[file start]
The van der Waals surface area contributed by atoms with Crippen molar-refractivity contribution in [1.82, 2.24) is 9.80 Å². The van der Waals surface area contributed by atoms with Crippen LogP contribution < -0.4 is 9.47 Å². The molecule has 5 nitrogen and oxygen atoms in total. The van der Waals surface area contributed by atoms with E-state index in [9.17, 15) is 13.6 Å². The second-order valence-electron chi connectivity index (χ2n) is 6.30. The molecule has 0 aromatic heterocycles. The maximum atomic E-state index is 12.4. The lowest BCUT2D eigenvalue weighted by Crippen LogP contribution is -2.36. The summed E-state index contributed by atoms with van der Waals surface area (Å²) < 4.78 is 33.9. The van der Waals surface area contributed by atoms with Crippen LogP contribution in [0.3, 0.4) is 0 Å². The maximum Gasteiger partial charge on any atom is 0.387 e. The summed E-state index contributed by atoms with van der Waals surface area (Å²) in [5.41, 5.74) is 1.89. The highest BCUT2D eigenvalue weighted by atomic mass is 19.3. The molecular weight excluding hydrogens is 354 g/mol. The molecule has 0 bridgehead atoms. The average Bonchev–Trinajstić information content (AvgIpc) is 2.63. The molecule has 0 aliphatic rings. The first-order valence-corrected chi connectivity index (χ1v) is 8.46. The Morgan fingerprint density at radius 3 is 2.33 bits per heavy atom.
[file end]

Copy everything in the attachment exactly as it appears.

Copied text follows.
The van der Waals surface area contributed by atoms with Crippen molar-refractivity contribution in [1.82, 2.24) is 9.80 Å². The van der Waals surface area contributed by atoms with Crippen LogP contribution < -0.4 is 9.47 Å². The molecule has 5 nitrogen and oxygen atoms in total. The van der Waals surface area contributed by atoms with E-state index in [9.17, 15) is 13.6 Å². The second-order valence-electron chi connectivity index (χ2n) is 6.30. The molecule has 0 aromatic heterocycles. The maximum atomic E-state index is 12.4. The lowest BCUT2D eigenvalue weighted by Crippen LogP contribution is -2.36. The summed E-state index contributed by atoms with van der Waals surface area (Å²) < 4.78 is 33.9. The van der Waals surface area contributed by atoms with Crippen LogP contribution in [0.3, 0.4) is 0 Å². The maximum Gasteiger partial charge on any atom is 0.387 e. The summed E-state index contributed by atoms with van der Waals surface area (Å²) in [5.41, 5.74) is 1.89. The highest BCUT2D eigenvalue weighted by atomic mass is 19.3. The molecular weight excluding hydrogens is 354 g/mol. The molecule has 0 bridgehead atoms. The average Bonchev–Trinajstić information content (AvgIpc) is 2.63. The molecule has 0 aliphatic rings. The first-order valence-corrected chi connectivity index (χ1v) is 8.46. The Morgan fingerprint density at radius 3 is 2.33 bits per heavy atom.